When couples decide to separate, it often takes some time to sort out their finances. Sometimes, they still live together and have a lot of joint expenses. Even when they are not living together, they may still have joint debts such as credit cards, car and other installment payments, and a mortgage.
There are different ways of handling finances after separation. Some couples pool their income during their relationship by depositing all income into one bank account and paying all expenses from that account and continue to do that after they separate. Some people have or obtain separate bank accounts after they decide to separate and reach informal agreements about who will pay which expenses, and whether one of them will contribute to the other’s expenses. In some cases, a formal agreement or court order mandates a specific amount of support and who will pay which debts or expenses. Finally, some people muddle through without any informal or formal agreements or court orders and somehow get expenses and debts paid. So with the various ways of handling finances, at the time of the divorce when the assets and debts are divided, the question arises about sorting out what happened with the finances after separation.
In California, one of the underlying principles in family law is that when people are married or in a registered domestic partnership, they are creating a financial community, sharing their income and their expenses while they are together. So when they separate, any debts or obligations that exist at the time they separate are the responsibility of both of them, not just the person who incurred them.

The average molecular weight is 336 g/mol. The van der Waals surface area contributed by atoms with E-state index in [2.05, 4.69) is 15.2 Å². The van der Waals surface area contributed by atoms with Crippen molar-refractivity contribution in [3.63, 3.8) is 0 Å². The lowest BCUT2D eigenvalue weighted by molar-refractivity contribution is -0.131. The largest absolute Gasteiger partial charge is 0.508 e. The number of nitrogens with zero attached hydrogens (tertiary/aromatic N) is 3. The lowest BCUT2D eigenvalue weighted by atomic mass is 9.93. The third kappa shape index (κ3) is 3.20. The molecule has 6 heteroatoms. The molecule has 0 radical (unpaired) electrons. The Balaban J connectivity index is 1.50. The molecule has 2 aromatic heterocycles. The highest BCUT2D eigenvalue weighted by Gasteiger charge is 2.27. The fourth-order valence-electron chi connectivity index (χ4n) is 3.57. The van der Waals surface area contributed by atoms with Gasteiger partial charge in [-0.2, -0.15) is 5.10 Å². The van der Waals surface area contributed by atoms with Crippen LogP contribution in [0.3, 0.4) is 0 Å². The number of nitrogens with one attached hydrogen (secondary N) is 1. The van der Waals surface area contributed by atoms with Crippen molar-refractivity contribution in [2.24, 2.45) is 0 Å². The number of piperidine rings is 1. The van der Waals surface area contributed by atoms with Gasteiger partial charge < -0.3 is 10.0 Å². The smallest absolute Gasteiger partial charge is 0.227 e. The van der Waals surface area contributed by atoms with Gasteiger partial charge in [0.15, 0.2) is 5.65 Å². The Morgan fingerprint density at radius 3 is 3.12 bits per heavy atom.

After they separate, however, they no longer have a joint financial community. The income each earns belongs to the person who earned it and the expenses each incurs after they separate is his or her individual responsibility. But if one person uses his individual income after separation for joint debts from before separation, then he or she is given credit for using his or her own income to pay a community obligation. So for example, if I make credit card payments after I separate totaling $2,000 on the old balance (not new charges after separation), when the assets and debts are divided, I will be given credit for paying down the debt in the amount of $2,000. The same principle applies to joint expenses paid by one spouse after separation, such as payments on a joint insurance policy or payments for an asset that is being shared such as when people live in the same house. These credits are referred to by family lawyers and judges as “Epstein credits”. There are two exceptions to the general rule that credit is given for post-separation payments. One is that if you are using an asset (such as a car), then typically you aren’t given credit for the payments for that asset (such as the monthly loan payment) if the payment is approximately the same as the value of using the asset. The other exception is that if the payments are a substitute for support (e.g. you are paying the mortgage for the house your spouse is living in and not paying cash support), then you would not receive an Epstein credit.